Niagara Gazette

January 22, 2014

Mongielo granted stay of 10-day jail term

BY JOE OLENICK
Niagara Gazette

Niagara Gazette — A Town of Lockport man's 10-day jail sentence related to a violation of the town's electronic sign ordinance was put on hold Wednesday afternoon.

Niagara County Judge Matthew J. Murphy III granted David J. Mongielo a stay Wednesday afternoon, putting off the sentence that the Town of Lockport auto shop owner received Tuesday night. The stay is in effect until Murphy rules on Mongielo's appeal of the sentence.

Frank Housh, Mongielo's attorney, filed the appeal Wednesday in Niagara County Court. Had Murphy not granted the stay, Mongielo would have reported to Niagara County Jail at 4 p.m., Housh said.

"My client is ready to follow the court's orders," he said.

Mongielo was sentenced Tuesday night in Lockport Town Court by Justice Leonard G. Tilney Jr., who also threw out a second ordinance violation. Mongielo was given jail time for breaking a term of the conditional discharge he'd received in 2010 when he was sentenced for his first violation of the Town of Lockport’s electronic sign ordinance.

The ordinance bans electronic signs that change message or format more than once every 10 minutes.

While under the one-year conditional discharge, Mongielo was charged with violating the sign ordinance a second time in August 2011. The electronic sign in front of Mongielo’s business on Robinson Road reportedly was used to show a video advertising a fundraiser.

Mongielo was convicted of that second ordinance violation in a December 2011 nonjury trial, but in September 2012, Murphy overturned that conviction, saying Mongielo was entitled to a jury trial. A trial date had not been set for the second violation when Tilney dismissed it Tuesday.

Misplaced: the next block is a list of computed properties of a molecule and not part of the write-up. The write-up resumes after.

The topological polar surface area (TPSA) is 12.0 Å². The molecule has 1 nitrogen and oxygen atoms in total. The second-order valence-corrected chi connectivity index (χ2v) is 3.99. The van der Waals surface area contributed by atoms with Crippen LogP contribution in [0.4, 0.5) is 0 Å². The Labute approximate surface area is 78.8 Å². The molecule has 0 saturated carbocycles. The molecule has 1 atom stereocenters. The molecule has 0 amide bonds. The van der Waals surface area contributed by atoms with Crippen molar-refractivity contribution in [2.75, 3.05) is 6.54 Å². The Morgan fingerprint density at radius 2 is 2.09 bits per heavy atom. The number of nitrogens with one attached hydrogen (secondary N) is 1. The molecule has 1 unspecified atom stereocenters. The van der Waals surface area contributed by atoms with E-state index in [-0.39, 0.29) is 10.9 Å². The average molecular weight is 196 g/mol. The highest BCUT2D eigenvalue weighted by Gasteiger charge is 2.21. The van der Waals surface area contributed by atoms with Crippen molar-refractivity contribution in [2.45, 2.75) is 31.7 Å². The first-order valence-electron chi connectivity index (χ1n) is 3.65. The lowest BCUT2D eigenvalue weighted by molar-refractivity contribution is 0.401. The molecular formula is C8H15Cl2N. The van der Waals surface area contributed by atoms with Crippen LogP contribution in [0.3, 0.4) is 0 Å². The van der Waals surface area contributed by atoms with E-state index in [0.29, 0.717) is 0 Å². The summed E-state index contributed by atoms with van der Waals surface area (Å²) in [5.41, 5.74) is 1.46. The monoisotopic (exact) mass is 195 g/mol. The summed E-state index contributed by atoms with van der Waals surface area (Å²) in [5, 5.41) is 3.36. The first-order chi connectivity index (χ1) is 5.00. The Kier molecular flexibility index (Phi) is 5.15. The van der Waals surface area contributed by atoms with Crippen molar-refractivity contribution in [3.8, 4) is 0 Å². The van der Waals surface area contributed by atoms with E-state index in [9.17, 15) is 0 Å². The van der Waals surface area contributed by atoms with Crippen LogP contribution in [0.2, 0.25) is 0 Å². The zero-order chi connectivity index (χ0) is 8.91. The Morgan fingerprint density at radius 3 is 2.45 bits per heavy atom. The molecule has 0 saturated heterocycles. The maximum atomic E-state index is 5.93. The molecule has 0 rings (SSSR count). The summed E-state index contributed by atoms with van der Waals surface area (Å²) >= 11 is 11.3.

The appeal of the discharge sentence is based on three issues, Housh said. The first is Tilney sentencing Mongielo for the conditional discharge violation and throwing out the second ordinance violation. Throwing out the violation is against Murphy's earlier ruling — and Mongielo's wishes.

"He wants a jury trial," Housh said.

The second issue is Tilney stating he believed Murphy's earlier ruling indicated a jail sentence is appropriate. Housh said the law says a sentence is only up to the sentencing judge.

The third issue is related to the motion Housh filed at the hearing Tuesday night. The motion asked Tilney to recuse himself because of a perceived political bias. Mongielo was the Conservative Party candidate in the 2013 election for Lockport town supervisor, which he lost to Marc R. Smith.

On Tuesday, Tilney dismissed a recuse motion from Housh, saying it was based on opinion and not fact.

A date to hear Mongielo's appeal has not been set yet in Murphy's court, Housh said.

In his other court battle, Mongielo will return Feb. 25 to Lockport City Court to stand trial on charges stemming from his June 27 arrest at a Lincoln Avenue traffic checkpoint, on the city-town border. Mongielo was ordered out of his car and was reportedly thrown to the pavement by officers who arrested him on a variety of charges, including resisting arrest and using a cellphone while driving. Mongielo has said he was using the phone to shoot video of the officers.

Contact reporter Joe Olenick at 439-9222, ext. 6241, or follow him on Twitter @joeolenick.